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Title: Use of high intensity focused ultrasound to destroy subcutaneous fat tissue
Author: Kyriakou, Zoe
ISNI:       0000 0004 2724 7337
Awarding Body: University of Oxford
Current Institution: University of Oxford
Date of Award: 2010
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Given the great promise of High Intensity Focused Ultrasound (HIFU) as a therapeutic modality, the aim of the present study is to develop and optimise a technique that uses externally applied focused ultrasound energy and remote, ultrasound-based treatment monitoring to destroy subcutaneous fat safely, effectively and non-invasively. Based on initial cavitation and temperature measurements performed ex vivo in excised porcine fat at four different frequencies (0.5, 1.1, 1.6 & 3.4MHz) over a range of pressure amplitudes and exposure durations, it was concluded that 0.5MHz is the optimal frequency for this application since it is capable of instigating inertial cavitation at relatively modest pressures while enhancing focal heat deposition. Histological assessment of tissue treated above the cavitation threshold at 0.5MHz both ex vivo and in vivo demonstrated damage to adipocytes and connective tissue. Furthermore, a good correlation was identified between the energy of broadband emissions detected by the passive cavitation detector (PCD) and the focal temperature rise at 0.5MHz during ex vivo experimentation, which could be exploited as a tool for non-invasive monitoring of successful treatment delivery. In addition, localisation of cavitation activity by means of passive cavitation detection was achieved and shown to provide a strong indicator of the location of induced histological damage. Based on the specific requirements identified during initial experimentation, an application-specific HIFU transducer, cavitation detector and real-time treatment monitoring software was developed and tested ex vivo. This treatment system was found capable of producing extensive damage to adipocytes and collagen confined to the subcutaneous fat layer at the desired treatment depth, which coincided with the location of cavitation activity as displayed by the real-time treatment monitoring software.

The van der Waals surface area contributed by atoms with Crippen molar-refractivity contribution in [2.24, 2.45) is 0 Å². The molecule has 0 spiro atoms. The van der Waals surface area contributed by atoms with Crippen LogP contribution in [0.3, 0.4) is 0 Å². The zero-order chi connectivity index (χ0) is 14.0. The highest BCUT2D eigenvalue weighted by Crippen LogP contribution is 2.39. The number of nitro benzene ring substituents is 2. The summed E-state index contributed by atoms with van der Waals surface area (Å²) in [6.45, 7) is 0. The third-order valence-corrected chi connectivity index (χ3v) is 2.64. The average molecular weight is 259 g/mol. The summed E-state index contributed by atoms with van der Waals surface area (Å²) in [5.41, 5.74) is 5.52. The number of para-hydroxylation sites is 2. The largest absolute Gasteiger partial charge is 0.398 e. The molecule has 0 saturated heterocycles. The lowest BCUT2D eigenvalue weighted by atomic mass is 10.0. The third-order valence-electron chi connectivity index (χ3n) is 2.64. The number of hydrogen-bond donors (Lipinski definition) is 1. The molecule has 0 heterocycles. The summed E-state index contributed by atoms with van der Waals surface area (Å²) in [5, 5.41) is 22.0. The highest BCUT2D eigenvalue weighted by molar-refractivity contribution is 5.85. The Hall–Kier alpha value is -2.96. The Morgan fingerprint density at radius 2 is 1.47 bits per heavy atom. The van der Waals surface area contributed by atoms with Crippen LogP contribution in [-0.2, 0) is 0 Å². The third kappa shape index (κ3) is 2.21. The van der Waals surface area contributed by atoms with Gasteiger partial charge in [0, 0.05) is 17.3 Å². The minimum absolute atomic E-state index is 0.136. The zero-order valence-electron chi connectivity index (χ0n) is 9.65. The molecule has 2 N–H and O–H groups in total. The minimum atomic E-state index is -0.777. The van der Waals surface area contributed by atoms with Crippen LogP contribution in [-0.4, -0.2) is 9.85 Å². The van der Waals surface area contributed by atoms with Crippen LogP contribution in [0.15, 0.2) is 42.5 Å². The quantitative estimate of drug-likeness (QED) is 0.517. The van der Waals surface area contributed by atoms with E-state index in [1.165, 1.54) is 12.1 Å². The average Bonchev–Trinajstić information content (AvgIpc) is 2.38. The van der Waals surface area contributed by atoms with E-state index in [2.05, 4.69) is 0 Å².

Supervisor: Coussios, Constantin Sponsor: Not available
Qualification Name: Thesis (Ph.D.) Qualification Level: Doctoral
EThOS ID:  DOI: Not available
Keywords: Biomedical engineering ; high intensity focused ultrasound ; subcutaneous fat tissue